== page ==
Thursday, October 22, 2015

Air France is a Mess, What Needs to Change?

Air France was in the news over the past few weeks for all the wrong reasons after a mob of angry employees stormed the airline's headquarters, interrupting a meeting between union representatives and Air France executives. Two Air France executives had their shirts ripped off as they tried to get away from the protesters, leading to shocking photos that graced the covers of newspapers and websites worldwide 

This was just the latest development in a long and costly labor dispute between Air France and its union employees. In late 2014, a long pilot strike cost Air France more than €495 million euros in revenue. However, labor issues are only some of the problems facing Air France-KLM.  

The company has not turned a profit since 2008, including a 198 million euro loss in 2014 and a 1.83 billion euro loss in 2013. Many changes are needed at Air France-KLM as the airline tries to stay afloat in the cut-throat European market. 

The advent of low cost carriers in the 1990s and early 2000s was an immediate threat to the established European legacy carriers such as Air France and KLM. Facing increased competition from low cost carriers, the legacy carriers were eager to merge with each other. However, tough European regulations on airlines limited the number of mergers and forced Air France and KLM to stay as separate airlines under one umbrella: Air France-KLM.  

While the company was profitable up to 2007, the airline is still reeling from the detrimental effects of the 2008 financial crisis and has not turned a profit since. However, Air France-KLM's poor financial performance in the last few years is mostly due to poor management, high costs, and costly labor disputes.  

Air France has the highest costs out of any airline in Europe. Most of the costs are due to laborLabor costs account for 32% of its total revenue, a full 11% above rival British Airways and 7% clear of KLM. Air France also has one of the lowest revenue per employee rates, lagging behind all major European Legacy carriers. Air France's plan to cut 2,900 jobs this year has angered workers leading to the aforementioned protests. While painful, the cuts are necessary for Air France's financial health. 

Trying to better compete with the rapidly growing low cost carriers in Europe, Air France announced a major expansion of Transavia, a Dutch low cost carrier owned by Air France-KLM, in a new project called Transavia Europe. Air France wanted to more than double the number of passengers carried by Transavia by 2017 by investing over $1.28 billion dollars in the carrier and opening bases outside of France.  

This was a major management blunder from Air France. To expand Transavia, Air France would have to shift employees from mainline Air France to Transavia, which would most likely cause a strike (Ex: Germanwings), but it would have been survivable. However, Air France took it a step further when they decided to open bases outside of France. Not only would the employees from Air France operate out of a different country, they would take a pay cut too.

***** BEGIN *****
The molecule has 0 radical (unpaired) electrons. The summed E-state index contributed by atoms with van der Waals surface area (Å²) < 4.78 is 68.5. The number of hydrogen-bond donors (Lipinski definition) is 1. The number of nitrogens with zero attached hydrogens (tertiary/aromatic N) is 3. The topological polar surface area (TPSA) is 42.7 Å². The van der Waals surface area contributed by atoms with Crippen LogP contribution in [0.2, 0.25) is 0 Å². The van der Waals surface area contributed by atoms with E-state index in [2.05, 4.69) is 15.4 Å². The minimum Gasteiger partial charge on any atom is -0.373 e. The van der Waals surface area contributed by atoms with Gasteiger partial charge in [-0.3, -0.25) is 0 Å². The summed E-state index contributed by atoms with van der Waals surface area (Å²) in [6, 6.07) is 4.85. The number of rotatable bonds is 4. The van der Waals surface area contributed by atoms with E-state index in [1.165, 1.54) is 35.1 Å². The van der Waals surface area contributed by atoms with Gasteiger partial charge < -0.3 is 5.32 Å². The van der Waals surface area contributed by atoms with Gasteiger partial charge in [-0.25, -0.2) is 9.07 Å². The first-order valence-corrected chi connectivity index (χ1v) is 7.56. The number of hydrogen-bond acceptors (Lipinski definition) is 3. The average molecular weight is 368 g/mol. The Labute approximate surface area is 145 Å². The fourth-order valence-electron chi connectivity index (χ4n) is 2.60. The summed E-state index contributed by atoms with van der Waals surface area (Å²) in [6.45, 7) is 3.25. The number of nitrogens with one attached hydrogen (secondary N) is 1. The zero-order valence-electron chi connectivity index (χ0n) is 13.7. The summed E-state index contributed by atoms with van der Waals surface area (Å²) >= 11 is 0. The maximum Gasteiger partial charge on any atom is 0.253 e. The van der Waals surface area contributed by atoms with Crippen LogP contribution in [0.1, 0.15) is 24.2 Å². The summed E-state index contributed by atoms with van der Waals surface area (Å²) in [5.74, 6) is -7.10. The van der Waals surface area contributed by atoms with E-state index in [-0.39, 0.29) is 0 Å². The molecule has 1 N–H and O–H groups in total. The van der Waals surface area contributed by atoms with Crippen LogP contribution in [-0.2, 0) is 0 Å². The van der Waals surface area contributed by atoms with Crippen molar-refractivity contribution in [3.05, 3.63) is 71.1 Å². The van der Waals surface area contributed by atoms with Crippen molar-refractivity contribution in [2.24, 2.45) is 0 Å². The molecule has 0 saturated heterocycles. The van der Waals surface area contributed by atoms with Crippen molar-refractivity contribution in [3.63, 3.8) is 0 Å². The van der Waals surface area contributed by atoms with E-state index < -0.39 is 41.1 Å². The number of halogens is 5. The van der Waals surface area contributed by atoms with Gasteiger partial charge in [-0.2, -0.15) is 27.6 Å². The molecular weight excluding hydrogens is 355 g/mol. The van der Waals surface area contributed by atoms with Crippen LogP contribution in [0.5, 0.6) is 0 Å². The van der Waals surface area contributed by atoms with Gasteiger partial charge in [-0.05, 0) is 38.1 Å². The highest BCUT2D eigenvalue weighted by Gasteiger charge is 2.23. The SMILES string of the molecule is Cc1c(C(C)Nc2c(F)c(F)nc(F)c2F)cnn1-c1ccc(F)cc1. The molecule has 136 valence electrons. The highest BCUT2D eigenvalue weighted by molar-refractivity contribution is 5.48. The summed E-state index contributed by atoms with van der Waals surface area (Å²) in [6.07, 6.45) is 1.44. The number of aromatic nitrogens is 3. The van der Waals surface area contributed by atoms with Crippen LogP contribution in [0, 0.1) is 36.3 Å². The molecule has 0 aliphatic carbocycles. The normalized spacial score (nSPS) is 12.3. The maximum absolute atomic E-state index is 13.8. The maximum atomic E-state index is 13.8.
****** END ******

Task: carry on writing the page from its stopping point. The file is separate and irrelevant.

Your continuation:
This deeply angered the unions who proceeded to launch a costly ten day strike that costed Air France more than 10 million euros a day. The move also tarnished Air France's reputation in France as the expansion of Transavia was viewed as taking jobs away from the French people.  

After a ten day struggle, Air France conceded to only focusing on expanding Transavia France, in France. While expanding low cost offerings is extremely important in staying competitive in the European market, Air France should have recognized the dangers of expanding Transavia too far too fast, especially during a time of French economic uncertainty.                                                                                                                 

In the Air France-KLM corporate umbrella, Air France is the one weighing down the bottom line of Air France-KLM, according to recent analysis from CAPA. Air France has consistently had a lower load factor, lower operating margins, and higher costs than KLM since the merger in 2004.  

While Air France may be pulling Air France-KLM down, there seems to be light at the end of the tunnel. If not for the costly pilot strike in 2014, Air France would have posted its first operating profit since the great recession. Air France has also done a good job cutting unprofitable short/medium haul routes. The airline expects to break even on those flights in 2017. However, these are all baby steps and in reality Air France is still nowhere close to being a consistently profitable carrier. 

As Air France-KLM flies into the next decade, many changes need to be made. First off, Air France must cut costs. This includes cutting unprofitable routes and employees. While the union's may be unhappy with the job cuts, they are necessary if Air France wants to stay competitive with other airlines.  

Air France must also renew a focus on the long haul market and cut consistently unprofitable domestic routes, similar to what Alitalia is doing. No matter how hard Air France tries, it will never be able to compete with low cost carriers on certain routes.  

Following a blueprint of cutting costs and focusing on high margin, business-centric, profitable routes, Air France could be on its way back to profitability. It's been a rough ride for the past couple years and there are still many more to come in this long, painful recovery, but for Air France-KLM and France's sake, it's hopefully smoother flying from here.  

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